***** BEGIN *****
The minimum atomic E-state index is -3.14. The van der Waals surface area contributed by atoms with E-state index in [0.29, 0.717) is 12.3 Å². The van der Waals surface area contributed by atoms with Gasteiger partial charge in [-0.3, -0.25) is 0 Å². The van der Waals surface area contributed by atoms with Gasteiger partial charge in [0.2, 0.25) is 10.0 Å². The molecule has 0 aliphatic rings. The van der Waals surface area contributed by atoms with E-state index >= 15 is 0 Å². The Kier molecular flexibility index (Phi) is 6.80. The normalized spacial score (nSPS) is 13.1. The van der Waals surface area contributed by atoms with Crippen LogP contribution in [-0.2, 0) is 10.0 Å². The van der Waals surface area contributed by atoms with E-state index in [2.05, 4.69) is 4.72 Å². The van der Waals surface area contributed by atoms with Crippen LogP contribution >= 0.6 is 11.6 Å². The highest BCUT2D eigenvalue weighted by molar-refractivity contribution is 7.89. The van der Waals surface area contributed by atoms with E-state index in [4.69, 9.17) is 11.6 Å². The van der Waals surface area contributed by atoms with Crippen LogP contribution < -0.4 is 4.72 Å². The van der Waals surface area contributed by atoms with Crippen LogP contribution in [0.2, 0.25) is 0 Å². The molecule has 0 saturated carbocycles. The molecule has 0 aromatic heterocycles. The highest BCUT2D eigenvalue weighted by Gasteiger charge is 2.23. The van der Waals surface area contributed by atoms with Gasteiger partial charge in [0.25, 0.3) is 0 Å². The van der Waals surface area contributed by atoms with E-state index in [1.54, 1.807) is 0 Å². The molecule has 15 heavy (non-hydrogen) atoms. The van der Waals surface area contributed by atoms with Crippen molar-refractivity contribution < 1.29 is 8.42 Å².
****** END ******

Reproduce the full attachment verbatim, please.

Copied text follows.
The minimum atomic E-state index is -3.14. The van der Waals surface area contributed by atoms with E-state index in [0.29, 0.717) is 12.3 Å². The van der Waals surface area contributed by atoms with Gasteiger partial charge in [-0.3, -0.25) is 0 Å². The van der Waals surface area contributed by atoms with Gasteiger partial charge in [0.2, 0.25) is 10.0 Å². The molecule has 0 aliphatic rings. The van der Waals surface area contributed by atoms with E-state index >= 15 is 0 Å². The Kier molecular flexibility index (Phi) is 6.80. The normalized spacial score (nSPS) is 13.1. The van der Waals surface area contributed by atoms with Crippen LogP contribution in [-0.2, 0) is 10.0 Å². The van der Waals surface area contributed by atoms with E-state index in [2.05, 4.69) is 4.72 Å². The van der Waals surface area contributed by atoms with Crippen LogP contribution >= 0.6 is 11.6 Å². The highest BCUT2D eigenvalue weighted by molar-refractivity contribution is 7.89. The van der Waals surface area contributed by atoms with E-state index in [4.69, 9.17) is 11.6 Å². The van der Waals surface area contributed by atoms with Crippen LogP contribution < -0.4 is 4.72 Å². The van der Waals surface area contributed by atoms with Crippen LogP contribution in [0.2, 0.25) is 0 Å². The molecule has 0 saturated carbocycles. The molecule has 0 aromatic heterocycles. The highest BCUT2D eigenvalue weighted by Gasteiger charge is 2.23. The van der Waals surface area contributed by atoms with Gasteiger partial charge in [0.25, 0.3) is 0 Å². The van der Waals surface area contributed by atoms with E-state index in [1.54, 1.807) is 0 Å². The molecule has 15 heavy (non-hydrogen) atoms. The van der Waals surface area contributed by atoms with Crippen molar-refractivity contribution < 1.29 is 8.42 Å².